concerning them which are asleep, that ye sorrow not, even as others which have no hope. For if we believe that Jesus died and rose again, even so them also that sleep in Jesus will God bring with him.
If men knew the real happiness which Christianity communicates, they would esteem it more highly than they do. Were there nothing else in it to demonstrate its tendency to promote the highest interest of man, this would suffice, that it relieves him under one thought which he cannot endure, cannot fathom, cannot shun-which he endeavors to throw off from him, but in vain—which haunts him everywhere and darkens his brightest prospects—and which is the more importunate in proportion to his powers of abstraction and reflection, and his attention to the voice of conscience--THE THOUGHT OF DEATH. What associations doth the very word awaken, both of terror and surprise! What an antipathy do we feel to dissolution! What a gloom hangs over the unknown world! What changes, what separations, what abruptions doth it threaten! And then its
approaches are by such insensible or unnoticed steps ; and there is such uncertainty, utter uncertainty, as to the time of its last assault! The consequences also of it-eternal judgment; the all-seeing eye; the scrutiny of the whole past life ; the detection and exposure of all our most secret motives and actions before an assembled world ; a never-ending state of happiness or misery! It is this THOUGHT which makes man a child of sorrow, and from which Christianity, and Christianity only can relieve him. She has abo. lished death” and “brought life and immortality to light.” She points to the resurrection of Christ and his triumph over the grave, as the means of securing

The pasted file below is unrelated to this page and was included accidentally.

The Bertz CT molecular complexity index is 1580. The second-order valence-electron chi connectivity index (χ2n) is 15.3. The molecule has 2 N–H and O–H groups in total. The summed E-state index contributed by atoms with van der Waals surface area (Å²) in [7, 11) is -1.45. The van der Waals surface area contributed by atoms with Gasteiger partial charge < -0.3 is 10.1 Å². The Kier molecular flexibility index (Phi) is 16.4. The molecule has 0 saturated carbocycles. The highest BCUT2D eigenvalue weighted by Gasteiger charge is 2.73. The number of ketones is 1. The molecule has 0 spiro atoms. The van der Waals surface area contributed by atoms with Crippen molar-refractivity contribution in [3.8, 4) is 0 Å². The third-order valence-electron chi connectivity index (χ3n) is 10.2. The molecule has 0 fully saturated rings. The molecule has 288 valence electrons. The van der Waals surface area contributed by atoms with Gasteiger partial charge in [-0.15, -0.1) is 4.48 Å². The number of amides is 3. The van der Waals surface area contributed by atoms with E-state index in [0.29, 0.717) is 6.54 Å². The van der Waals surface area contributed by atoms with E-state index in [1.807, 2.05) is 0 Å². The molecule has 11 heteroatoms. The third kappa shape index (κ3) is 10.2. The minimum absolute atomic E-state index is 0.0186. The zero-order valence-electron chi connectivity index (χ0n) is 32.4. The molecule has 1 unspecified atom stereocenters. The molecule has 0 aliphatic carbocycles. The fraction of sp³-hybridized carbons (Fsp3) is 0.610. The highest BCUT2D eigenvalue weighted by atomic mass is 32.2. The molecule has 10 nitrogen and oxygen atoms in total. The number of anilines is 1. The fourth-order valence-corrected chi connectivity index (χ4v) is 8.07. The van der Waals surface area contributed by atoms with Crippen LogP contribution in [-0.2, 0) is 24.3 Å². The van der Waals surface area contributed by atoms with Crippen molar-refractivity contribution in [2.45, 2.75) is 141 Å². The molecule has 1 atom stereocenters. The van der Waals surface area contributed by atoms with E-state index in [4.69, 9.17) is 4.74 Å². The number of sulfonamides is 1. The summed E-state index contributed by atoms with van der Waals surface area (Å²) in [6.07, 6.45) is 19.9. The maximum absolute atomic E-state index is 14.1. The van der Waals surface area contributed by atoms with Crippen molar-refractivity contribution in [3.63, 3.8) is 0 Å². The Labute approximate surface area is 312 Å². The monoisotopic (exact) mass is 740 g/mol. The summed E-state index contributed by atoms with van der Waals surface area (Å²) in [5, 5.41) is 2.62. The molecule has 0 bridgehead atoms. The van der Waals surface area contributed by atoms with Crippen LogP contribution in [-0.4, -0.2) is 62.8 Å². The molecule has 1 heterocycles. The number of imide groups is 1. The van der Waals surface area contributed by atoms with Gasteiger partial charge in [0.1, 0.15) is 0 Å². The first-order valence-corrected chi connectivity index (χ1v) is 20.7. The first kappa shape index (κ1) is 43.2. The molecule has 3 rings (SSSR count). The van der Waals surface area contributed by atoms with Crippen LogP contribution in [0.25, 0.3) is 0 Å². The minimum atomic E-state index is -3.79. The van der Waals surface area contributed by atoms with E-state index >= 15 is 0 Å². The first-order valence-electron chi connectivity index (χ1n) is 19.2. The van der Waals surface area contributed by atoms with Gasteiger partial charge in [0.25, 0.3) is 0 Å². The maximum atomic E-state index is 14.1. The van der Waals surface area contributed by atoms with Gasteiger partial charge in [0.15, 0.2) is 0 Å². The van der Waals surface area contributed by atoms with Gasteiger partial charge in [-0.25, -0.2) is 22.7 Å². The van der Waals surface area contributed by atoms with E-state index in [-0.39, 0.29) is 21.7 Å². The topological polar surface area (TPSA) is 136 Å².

She vanquishes the king of terrors, and delivers them who through fear of death, were all their lifetime subject to bondage."
This, then, is our high theme on the present occasion, The thought of death relieved by the resurrection of Christ. And in considering it, let us view the child of sorrow, first, receiving by faith the truth of the fact of her Lord's resurrection ; next, contemplating the prospects opened by it; and, lastly, reposing in the consolation derived from both.
I. The child of sorrow receives by faith the truth of the fact of her Lord's resurrection : “ If we believe that Jesus died and rose again.”